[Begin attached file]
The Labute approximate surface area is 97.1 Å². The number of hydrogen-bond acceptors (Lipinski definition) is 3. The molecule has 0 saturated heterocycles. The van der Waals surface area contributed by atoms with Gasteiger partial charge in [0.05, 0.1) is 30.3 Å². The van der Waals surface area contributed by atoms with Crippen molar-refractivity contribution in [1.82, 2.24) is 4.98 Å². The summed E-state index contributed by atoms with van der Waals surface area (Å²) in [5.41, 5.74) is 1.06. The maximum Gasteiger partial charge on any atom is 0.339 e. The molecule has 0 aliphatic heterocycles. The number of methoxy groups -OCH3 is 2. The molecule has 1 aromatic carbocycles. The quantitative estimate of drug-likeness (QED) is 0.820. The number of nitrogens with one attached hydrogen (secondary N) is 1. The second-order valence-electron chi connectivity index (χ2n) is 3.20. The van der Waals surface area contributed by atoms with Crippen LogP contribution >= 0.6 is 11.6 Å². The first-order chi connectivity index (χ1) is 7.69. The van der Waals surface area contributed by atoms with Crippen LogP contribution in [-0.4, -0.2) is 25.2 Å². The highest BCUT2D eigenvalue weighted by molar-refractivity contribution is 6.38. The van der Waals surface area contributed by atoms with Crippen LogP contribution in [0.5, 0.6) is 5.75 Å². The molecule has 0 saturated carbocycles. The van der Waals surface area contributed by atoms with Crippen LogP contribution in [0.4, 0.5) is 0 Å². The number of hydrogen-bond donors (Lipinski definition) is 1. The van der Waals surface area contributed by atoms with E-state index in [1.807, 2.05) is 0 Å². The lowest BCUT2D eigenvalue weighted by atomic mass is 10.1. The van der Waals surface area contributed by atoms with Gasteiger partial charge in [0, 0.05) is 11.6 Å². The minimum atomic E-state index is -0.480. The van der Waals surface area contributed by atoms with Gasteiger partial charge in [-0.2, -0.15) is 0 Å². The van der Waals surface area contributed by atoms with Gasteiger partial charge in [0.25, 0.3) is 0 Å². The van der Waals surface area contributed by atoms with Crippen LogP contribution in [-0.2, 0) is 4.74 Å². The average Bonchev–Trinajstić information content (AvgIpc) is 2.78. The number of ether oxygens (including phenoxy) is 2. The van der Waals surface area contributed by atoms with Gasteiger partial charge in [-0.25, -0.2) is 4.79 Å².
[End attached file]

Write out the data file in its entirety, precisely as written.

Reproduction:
The Labute approximate surface area is 97.1 Å². The number of hydrogen-bond acceptors (Lipinski definition) is 3. The molecule has 0 saturated heterocycles. The van der Waals surface area contributed by atoms with Gasteiger partial charge in [0.05, 0.1) is 30.3 Å². The van der Waals surface area contributed by atoms with Crippen molar-refractivity contribution in [1.82, 2.24) is 4.98 Å². The summed E-state index contributed by atoms with van der Waals surface area (Å²) in [5.41, 5.74) is 1.06. The maximum Gasteiger partial charge on any atom is 0.339 e. The molecule has 0 aliphatic heterocycles. The number of methoxy groups -OCH3 is 2. The molecule has 1 aromatic carbocycles. The quantitative estimate of drug-likeness (QED) is 0.820. The number of nitrogens with one attached hydrogen (secondary N) is 1. The second-order valence-electron chi connectivity index (χ2n) is 3.20. The van der Waals surface area contributed by atoms with Crippen LogP contribution >= 0.6 is 11.6 Å². The first-order chi connectivity index (χ1) is 7.69. The van der Waals surface area contributed by atoms with Crippen LogP contribution in [-0.4, -0.2) is 25.2 Å². The highest BCUT2D eigenvalue weighted by molar-refractivity contribution is 6.38. The van der Waals surface area contributed by atoms with Crippen LogP contribution in [0.5, 0.6) is 5.75 Å². The molecule has 0 saturated carbocycles. The van der Waals surface area contributed by atoms with Crippen LogP contribution in [0.4, 0.5) is 0 Å². The number of hydrogen-bond donors (Lipinski definition) is 1. The van der Waals surface area contributed by atoms with E-state index in [1.807, 2.05) is 0 Å². The lowest BCUT2D eigenvalue weighted by atomic mass is 10.1. The van der Waals surface area contributed by atoms with Gasteiger partial charge in [0, 0.05) is 11.6 Å². The minimum atomic E-state index is -0.480. The van der Waals surface area contributed by atoms with Gasteiger partial charge in [-0.2, -0.15) is 0 Å². The van der Waals surface area contributed by atoms with Gasteiger partial charge in [0.25, 0.3) is 0 Å². The van der Waals surface area contributed by atoms with Crippen LogP contribution in [-0.2, 0) is 4.74 Å². The average Bonchev–Trinajstić information content (AvgIpc) is 2.78. The number of ether oxygens (including phenoxy) is 2. The van der Waals surface area contributed by atoms with Gasteiger partial charge in [-0.25, -0.2) is 4.79 Å².